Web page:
The Primetimeness of Apple’s Passbook
I’m not really in the habit of breaking down other writer’s posts, but in this case I’ll make an exception. Erica Ogg wrote the article linked above at GigaOm, entitled Apple’s New Passbook Isn’t Quite Ready For Primetime. In it she describes the points that she feels are still showing signs of friction in the Passbook process.
I’m not trying to hurt any feelings or disparage anyone here, but it bears correcting.
The answers to these questions come from my research as well as talking to professionals from organizations and heads of mobile that are already implementing Passbook passes and have worked closely with Apple to do so.
Notifications - Ogg mentions that the notifications stayed on the screen and wouldn’t go away when her event got close. This is by design. It’s so you don’t have to fumble around in your phone to find the Passbook app and pull up your pass. Instead, you grab and swipe and scan, boom you’re through the gate or turnstile. The notification goes away after some time has passed. This is a blessing for the 20 people in line behind you. However, there needs to be work done here to differentiate a Passbook notification from a push notification, because it breaks the natural behavior that people expect.
Location awareness - The creator of the pass has to set up whether it’s location aware or not and has to set up the area parameters. If United didn’t do that, then it won’t happen. I used it on a Giants ticket and it worked perfectly as I approached the park.
Using the app more than once - I’m not really sure what she’s doing in this section. You should never have to go to the App Store looking for Passbook apps. Passes are issued to you in the normal flow of your purchasing or usage of goods or services, not sought out and added. If you buy a ticket for an event, there will be a button at or near the end of your purchasing cycle that lets you add that ticket to Passbook. The same goes for things like your Starbucks card, which will likely get added for the first time when you add a balance and stay as you use it or add more. Aside from updating a pass or — in the case of gift cards and ‘season pass’ type passes — adding it for the first time, apps have very little to do with passes or Passbook. Perhaps it’s Apple’s fault for putting an App Store button here at all.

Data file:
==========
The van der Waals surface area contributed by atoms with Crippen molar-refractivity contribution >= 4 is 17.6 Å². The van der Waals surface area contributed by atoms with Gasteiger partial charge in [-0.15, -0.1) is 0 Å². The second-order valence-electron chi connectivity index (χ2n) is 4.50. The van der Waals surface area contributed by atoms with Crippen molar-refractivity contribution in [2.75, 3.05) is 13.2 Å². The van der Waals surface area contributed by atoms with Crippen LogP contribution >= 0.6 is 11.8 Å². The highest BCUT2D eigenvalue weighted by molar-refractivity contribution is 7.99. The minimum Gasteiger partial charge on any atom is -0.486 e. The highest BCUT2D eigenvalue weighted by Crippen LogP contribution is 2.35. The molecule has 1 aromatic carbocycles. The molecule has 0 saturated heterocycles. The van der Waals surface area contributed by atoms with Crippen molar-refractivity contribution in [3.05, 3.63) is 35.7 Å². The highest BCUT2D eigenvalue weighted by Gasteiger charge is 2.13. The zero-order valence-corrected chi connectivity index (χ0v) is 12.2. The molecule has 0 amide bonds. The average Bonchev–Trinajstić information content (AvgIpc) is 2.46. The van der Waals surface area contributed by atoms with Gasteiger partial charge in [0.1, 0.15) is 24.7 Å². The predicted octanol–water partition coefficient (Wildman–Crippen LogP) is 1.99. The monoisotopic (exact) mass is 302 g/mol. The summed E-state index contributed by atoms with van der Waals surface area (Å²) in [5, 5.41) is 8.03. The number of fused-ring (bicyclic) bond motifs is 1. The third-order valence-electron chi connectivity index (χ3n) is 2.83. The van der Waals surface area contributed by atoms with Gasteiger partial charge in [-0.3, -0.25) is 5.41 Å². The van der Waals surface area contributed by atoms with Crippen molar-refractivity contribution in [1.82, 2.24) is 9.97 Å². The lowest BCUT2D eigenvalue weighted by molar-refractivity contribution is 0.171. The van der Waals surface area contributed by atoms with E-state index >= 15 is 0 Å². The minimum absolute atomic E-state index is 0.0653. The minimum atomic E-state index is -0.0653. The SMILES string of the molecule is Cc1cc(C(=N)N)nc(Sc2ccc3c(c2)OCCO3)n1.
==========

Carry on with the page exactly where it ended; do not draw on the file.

Brightness - The app cleverly cranks your brightness for you so you don’t have to dip into your brightness settings at the kiosk in oder to get a pass to register in a scanner. As someone who has had to do this many times with AA’s own mobile ticketing codes, I think this is a brilliant piece of engineering, not a confusion point.
Design for the iPhone 5 - The app itself is actually designed perfectly for the iPhone 5, but the passes themselves have not been updated to fill the screen. The splash screen with no passes in it, for instance, looks just fine. It’s only once you get more than one type of pass in there that you see it’s actually updated for the iPhone 5 perfectly. The passes fan out the full length of the screen.
Passbook isn’t actually that complicated. Once it’s in practice, you’ll come across the moments that you’ll use them organically. Initially it feels awkward because you’re ‘looking’ for reasons to use it and maybe there aren’t any good ones. But, as people integrate it, the ‘Add to Passbook’ button will show up on more and more checkout screens and in more confirmation emails.
For my experiences with Passbook, you can check this post out. I’ll probably write something more on Passbook soon, I find it a fascinating piece of Apple’s services puzzle and I do agree that it has a long way to go yet.